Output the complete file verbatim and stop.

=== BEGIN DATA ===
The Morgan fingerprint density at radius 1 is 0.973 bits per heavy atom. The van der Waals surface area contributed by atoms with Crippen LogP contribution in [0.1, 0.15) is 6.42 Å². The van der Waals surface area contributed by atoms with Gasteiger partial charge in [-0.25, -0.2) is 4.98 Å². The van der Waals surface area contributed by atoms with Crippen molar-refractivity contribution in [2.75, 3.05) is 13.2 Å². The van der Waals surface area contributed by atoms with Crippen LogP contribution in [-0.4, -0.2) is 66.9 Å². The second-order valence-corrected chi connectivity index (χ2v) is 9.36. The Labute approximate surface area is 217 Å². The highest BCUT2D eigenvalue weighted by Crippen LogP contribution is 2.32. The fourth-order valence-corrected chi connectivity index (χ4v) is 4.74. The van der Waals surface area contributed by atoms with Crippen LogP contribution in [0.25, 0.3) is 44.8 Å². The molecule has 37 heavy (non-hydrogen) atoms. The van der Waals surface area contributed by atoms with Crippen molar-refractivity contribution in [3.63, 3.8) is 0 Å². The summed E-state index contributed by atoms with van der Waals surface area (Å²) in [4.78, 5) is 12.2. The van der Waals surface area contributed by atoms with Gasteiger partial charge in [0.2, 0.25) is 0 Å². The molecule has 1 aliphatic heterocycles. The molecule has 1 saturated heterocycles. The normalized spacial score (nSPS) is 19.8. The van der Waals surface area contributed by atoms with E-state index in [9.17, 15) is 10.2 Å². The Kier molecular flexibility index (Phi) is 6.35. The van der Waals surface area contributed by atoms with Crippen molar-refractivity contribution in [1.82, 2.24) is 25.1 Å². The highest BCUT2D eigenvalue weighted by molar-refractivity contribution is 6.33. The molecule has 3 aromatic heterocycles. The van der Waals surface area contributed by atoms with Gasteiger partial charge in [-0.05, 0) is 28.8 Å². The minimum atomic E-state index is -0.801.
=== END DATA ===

The Morgan fingerprint density at radius 1 is 0.973 bits per heavy atom. The van der Waals surface area contributed by atoms with Crippen LogP contribution in [0.1, 0.15) is 6.42 Å². The van der Waals surface area contributed by atoms with Gasteiger partial charge in [-0.25, -0.2) is 4.98 Å². The van der Waals surface area contributed by atoms with Crippen molar-refractivity contribution in [2.75, 3.05) is 13.2 Å². The van der Waals surface area contributed by atoms with Crippen LogP contribution in [-0.4, -0.2) is 66.9 Å². The second-order valence-corrected chi connectivity index (χ2v) is 9.36. The Labute approximate surface area is 217 Å². The highest BCUT2D eigenvalue weighted by Crippen LogP contribution is 2.32. The fourth-order valence-corrected chi connectivity index (χ4v) is 4.74. The van der Waals surface area contributed by atoms with Crippen LogP contribution in [0.25, 0.3) is 44.8 Å². The molecule has 37 heavy (non-hydrogen) atoms. The van der Waals surface area contributed by atoms with Crippen molar-refractivity contribution in [3.63, 3.8) is 0 Å². The summed E-state index contributed by atoms with van der Waals surface area (Å²) in [4.78, 5) is 12.2. The van der Waals surface area contributed by atoms with Gasteiger partial charge in [0.2, 0.25) is 0 Å². The molecule has 1 aliphatic heterocycles. The molecule has 1 saturated heterocycles. The normalized spacial score (nSPS) is 19.8. The van der Waals surface area contributed by atoms with E-state index in [9.17, 15) is 10.2 Å². The Kier molecular flexibility index (Phi) is 6.35. The van der Waals surface area contributed by atoms with Crippen molar-refractivity contribution in [1.82, 2.24) is 25.1 Å². The highest BCUT2D eigenvalue weighted by molar-refractivity contribution is 6.33. The molecule has 3 aromatic heterocycles. The van der Waals surface area contributed by atoms with Gasteiger partial charge in [-0.05, 0) is 28.8 Å². The minimum atomic E-state index is -0.801.